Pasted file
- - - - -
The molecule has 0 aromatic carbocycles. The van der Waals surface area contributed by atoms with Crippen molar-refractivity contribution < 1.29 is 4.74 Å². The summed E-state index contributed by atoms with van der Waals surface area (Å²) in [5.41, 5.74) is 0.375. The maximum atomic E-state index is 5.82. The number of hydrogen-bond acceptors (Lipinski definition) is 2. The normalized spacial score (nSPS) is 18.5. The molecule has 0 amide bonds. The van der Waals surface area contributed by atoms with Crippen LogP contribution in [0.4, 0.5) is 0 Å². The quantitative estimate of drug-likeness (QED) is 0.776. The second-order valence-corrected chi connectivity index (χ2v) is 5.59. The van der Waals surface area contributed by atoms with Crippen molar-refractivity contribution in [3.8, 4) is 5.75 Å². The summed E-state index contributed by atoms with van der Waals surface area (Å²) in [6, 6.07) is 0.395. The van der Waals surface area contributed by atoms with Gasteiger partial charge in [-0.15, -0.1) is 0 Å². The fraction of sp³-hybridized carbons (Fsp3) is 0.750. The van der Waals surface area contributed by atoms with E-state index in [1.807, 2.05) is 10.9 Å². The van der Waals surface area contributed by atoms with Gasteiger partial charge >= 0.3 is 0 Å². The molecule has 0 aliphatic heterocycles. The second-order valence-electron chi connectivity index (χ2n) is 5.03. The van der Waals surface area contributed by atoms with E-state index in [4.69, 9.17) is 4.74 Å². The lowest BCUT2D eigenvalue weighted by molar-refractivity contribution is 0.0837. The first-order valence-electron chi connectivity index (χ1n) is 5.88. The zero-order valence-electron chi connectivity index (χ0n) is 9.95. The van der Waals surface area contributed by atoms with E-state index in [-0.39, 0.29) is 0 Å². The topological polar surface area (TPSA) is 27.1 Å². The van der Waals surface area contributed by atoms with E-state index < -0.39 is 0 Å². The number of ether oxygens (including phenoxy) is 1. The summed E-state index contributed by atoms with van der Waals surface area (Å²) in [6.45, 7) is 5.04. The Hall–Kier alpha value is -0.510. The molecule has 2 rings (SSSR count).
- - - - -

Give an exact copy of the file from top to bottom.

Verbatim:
The molecule has 0 aromatic carbocycles. The van der Waals surface area contributed by atoms with Crippen molar-refractivity contribution < 1.29 is 4.74 Å². The summed E-state index contributed by atoms with van der Waals surface area (Å²) in [5.41, 5.74) is 0.375. The maximum atomic E-state index is 5.82. The number of hydrogen-bond acceptors (Lipinski definition) is 2. The normalized spacial score (nSPS) is 18.5. The molecule has 0 amide bonds. The van der Waals surface area contributed by atoms with Crippen LogP contribution in [0.4, 0.5) is 0 Å². The quantitative estimate of drug-likeness (QED) is 0.776. The second-order valence-corrected chi connectivity index (χ2v) is 5.59. The van der Waals surface area contributed by atoms with Crippen molar-refractivity contribution in [3.8, 4) is 5.75 Å². The summed E-state index contributed by atoms with van der Waals surface area (Å²) in [6, 6.07) is 0.395. The van der Waals surface area contributed by atoms with Gasteiger partial charge in [-0.15, -0.1) is 0 Å². The fraction of sp³-hybridized carbons (Fsp3) is 0.750. The van der Waals surface area contributed by atoms with E-state index in [1.807, 2.05) is 10.9 Å². The van der Waals surface area contributed by atoms with Gasteiger partial charge >= 0.3 is 0 Å². The molecule has 0 aliphatic heterocycles. The second-order valence-electron chi connectivity index (χ2n) is 5.03. The van der Waals surface area contributed by atoms with E-state index in [4.69, 9.17) is 4.74 Å². The lowest BCUT2D eigenvalue weighted by molar-refractivity contribution is 0.0837. The first-order valence-electron chi connectivity index (χ1n) is 5.88. The zero-order valence-electron chi connectivity index (χ0n) is 9.95. The van der Waals surface area contributed by atoms with E-state index in [-0.39, 0.29) is 0 Å². The topological polar surface area (TPSA) is 27.1 Å². The van der Waals surface area contributed by atoms with E-state index < -0.39 is 0 Å². The number of ether oxygens (including phenoxy) is 1. The summed E-state index contributed by atoms with van der Waals surface area (Å²) in [6.45, 7) is 5.04. The Hall–Kier alpha value is -0.510. The molecule has 2 rings (SSSR count).